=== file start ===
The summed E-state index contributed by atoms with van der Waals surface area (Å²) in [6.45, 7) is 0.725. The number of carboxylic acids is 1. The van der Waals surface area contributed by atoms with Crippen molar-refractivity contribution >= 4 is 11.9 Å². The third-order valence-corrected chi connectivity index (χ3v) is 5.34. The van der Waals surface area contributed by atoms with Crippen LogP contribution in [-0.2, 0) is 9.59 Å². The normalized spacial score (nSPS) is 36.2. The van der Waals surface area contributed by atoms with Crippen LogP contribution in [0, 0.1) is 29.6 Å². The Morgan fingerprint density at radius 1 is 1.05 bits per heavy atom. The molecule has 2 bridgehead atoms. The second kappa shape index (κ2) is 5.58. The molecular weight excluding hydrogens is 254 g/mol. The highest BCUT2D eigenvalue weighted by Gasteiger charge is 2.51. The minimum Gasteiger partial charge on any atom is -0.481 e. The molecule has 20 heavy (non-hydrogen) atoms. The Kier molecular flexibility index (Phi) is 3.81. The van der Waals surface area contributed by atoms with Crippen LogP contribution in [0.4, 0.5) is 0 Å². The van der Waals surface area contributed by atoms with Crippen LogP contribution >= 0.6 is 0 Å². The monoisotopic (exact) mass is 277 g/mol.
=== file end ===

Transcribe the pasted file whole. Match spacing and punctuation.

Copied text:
The summed E-state index contributed by atoms with van der Waals surface area (Å²) in [6.45, 7) is 0.725. The number of carboxylic acids is 1. The van der Waals surface area contributed by atoms with Crippen molar-refractivity contribution >= 4 is 11.9 Å². The third-order valence-corrected chi connectivity index (χ3v) is 5.34. The van der Waals surface area contributed by atoms with Crippen LogP contribution in [-0.2, 0) is 9.59 Å². The normalized spacial score (nSPS) is 36.2. The van der Waals surface area contributed by atoms with Crippen LogP contribution in [0, 0.1) is 29.6 Å². The Morgan fingerprint density at radius 1 is 1.05 bits per heavy atom. The molecule has 2 bridgehead atoms. The second kappa shape index (κ2) is 5.58. The molecular weight excluding hydrogens is 254 g/mol. The highest BCUT2D eigenvalue weighted by Gasteiger charge is 2.51. The minimum Gasteiger partial charge on any atom is -0.481 e. The molecule has 20 heavy (non-hydrogen) atoms. The Kier molecular flexibility index (Phi) is 3.81. The van der Waals surface area contributed by atoms with Crippen LogP contribution in [0.4, 0.5) is 0 Å². The van der Waals surface area contributed by atoms with Crippen LogP contribution >= 0.6 is 0 Å². The monoisotopic (exact) mass is 277 g/mol.